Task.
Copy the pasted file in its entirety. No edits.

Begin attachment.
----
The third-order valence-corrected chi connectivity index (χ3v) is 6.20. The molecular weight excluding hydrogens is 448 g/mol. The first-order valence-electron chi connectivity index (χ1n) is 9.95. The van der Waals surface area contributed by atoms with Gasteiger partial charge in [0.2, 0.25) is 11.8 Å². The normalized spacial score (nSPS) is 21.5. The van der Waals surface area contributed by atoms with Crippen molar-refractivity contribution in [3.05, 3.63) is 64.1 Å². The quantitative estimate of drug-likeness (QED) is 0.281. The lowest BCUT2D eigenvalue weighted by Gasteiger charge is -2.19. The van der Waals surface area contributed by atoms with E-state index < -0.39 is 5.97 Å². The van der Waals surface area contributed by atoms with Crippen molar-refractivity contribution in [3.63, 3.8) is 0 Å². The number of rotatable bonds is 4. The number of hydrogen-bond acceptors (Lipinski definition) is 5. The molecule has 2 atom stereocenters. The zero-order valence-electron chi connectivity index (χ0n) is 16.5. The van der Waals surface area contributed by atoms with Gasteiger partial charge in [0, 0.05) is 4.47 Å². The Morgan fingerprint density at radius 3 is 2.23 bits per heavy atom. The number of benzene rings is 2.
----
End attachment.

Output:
The third-order valence-corrected chi connectivity index (χ3v) is 6.20. The molecular weight excluding hydrogens is 448 g/mol. The first-order valence-electron chi connectivity index (χ1n) is 9.95. The van der Waals surface area contributed by atoms with Gasteiger partial charge in [0.2, 0.25) is 11.8 Å². The normalized spacial score (nSPS) is 21.5. The van der Waals surface area contributed by atoms with Crippen molar-refractivity contribution in [3.05, 3.63) is 64.1 Å². The quantitative estimate of drug-likeness (QED) is 0.281. The lowest BCUT2D eigenvalue weighted by Gasteiger charge is -2.19. The van der Waals surface area contributed by atoms with E-state index < -0.39 is 5.97 Å². The van der Waals surface area contributed by atoms with Crippen molar-refractivity contribution in [3.63, 3.8) is 0 Å². The number of rotatable bonds is 4. The number of hydrogen-bond acceptors (Lipinski definition) is 5. The molecule has 2 atom stereocenters. The zero-order valence-electron chi connectivity index (χ0n) is 16.5. The van der Waals surface area contributed by atoms with Gasteiger partial charge in [0, 0.05) is 4.47 Å². The Morgan fingerprint density at radius 3 is 2.23 bits per heavy atom. The number of benzene rings is 2.